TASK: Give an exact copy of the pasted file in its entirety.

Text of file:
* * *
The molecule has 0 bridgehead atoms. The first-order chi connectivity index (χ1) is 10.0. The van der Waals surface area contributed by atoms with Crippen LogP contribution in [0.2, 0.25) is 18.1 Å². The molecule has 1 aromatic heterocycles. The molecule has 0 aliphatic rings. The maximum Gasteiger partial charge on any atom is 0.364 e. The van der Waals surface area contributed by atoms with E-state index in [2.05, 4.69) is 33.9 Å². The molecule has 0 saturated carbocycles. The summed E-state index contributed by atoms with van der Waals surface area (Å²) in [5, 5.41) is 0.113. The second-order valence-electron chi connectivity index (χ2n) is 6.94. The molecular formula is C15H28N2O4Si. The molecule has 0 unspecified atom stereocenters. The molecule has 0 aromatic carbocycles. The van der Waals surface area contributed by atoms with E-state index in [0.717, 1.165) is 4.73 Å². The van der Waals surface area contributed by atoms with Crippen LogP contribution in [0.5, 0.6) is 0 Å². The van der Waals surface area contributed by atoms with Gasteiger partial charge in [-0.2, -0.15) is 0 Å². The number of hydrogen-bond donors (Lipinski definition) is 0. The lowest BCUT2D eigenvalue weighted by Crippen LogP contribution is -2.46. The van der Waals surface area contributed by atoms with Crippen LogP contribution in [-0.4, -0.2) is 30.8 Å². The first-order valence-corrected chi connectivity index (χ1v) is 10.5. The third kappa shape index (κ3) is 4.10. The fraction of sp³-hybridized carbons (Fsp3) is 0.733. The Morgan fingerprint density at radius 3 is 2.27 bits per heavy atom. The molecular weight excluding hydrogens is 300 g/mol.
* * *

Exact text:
The molecule has 0 bridgehead atoms. The first-order chi connectivity index (χ1) is 10.0. The van der Waals surface area contributed by atoms with Crippen LogP contribution in [0.2, 0.25) is 18.1 Å². The molecule has 1 aromatic heterocycles. The molecule has 0 aliphatic rings. The maximum Gasteiger partial charge on any atom is 0.364 e. The van der Waals surface area contributed by atoms with E-state index in [2.05, 4.69) is 33.9 Å². The molecule has 0 saturated carbocycles. The summed E-state index contributed by atoms with van der Waals surface area (Å²) in [5, 5.41) is 0.113. The second-order valence-electron chi connectivity index (χ2n) is 6.94. The molecular formula is C15H28N2O4Si. The molecule has 0 unspecified atom stereocenters. The molecule has 0 aromatic carbocycles. The van der Waals surface area contributed by atoms with E-state index in [0.717, 1.165) is 4.73 Å². The van der Waals surface area contributed by atoms with Crippen LogP contribution in [0.5, 0.6) is 0 Å². The van der Waals surface area contributed by atoms with Gasteiger partial charge in [-0.2, -0.15) is 0 Å². The number of hydrogen-bond donors (Lipinski definition) is 0. The lowest BCUT2D eigenvalue weighted by Crippen LogP contribution is -2.46. The van der Waals surface area contributed by atoms with Crippen LogP contribution in [-0.4, -0.2) is 30.8 Å². The first-order valence-corrected chi connectivity index (χ1v) is 10.5. The third kappa shape index (κ3) is 4.10. The fraction of sp³-hybridized carbons (Fsp3) is 0.733. The Morgan fingerprint density at radius 3 is 2.27 bits per heavy atom. The molecular weight excluding hydrogens is 300 g/mol.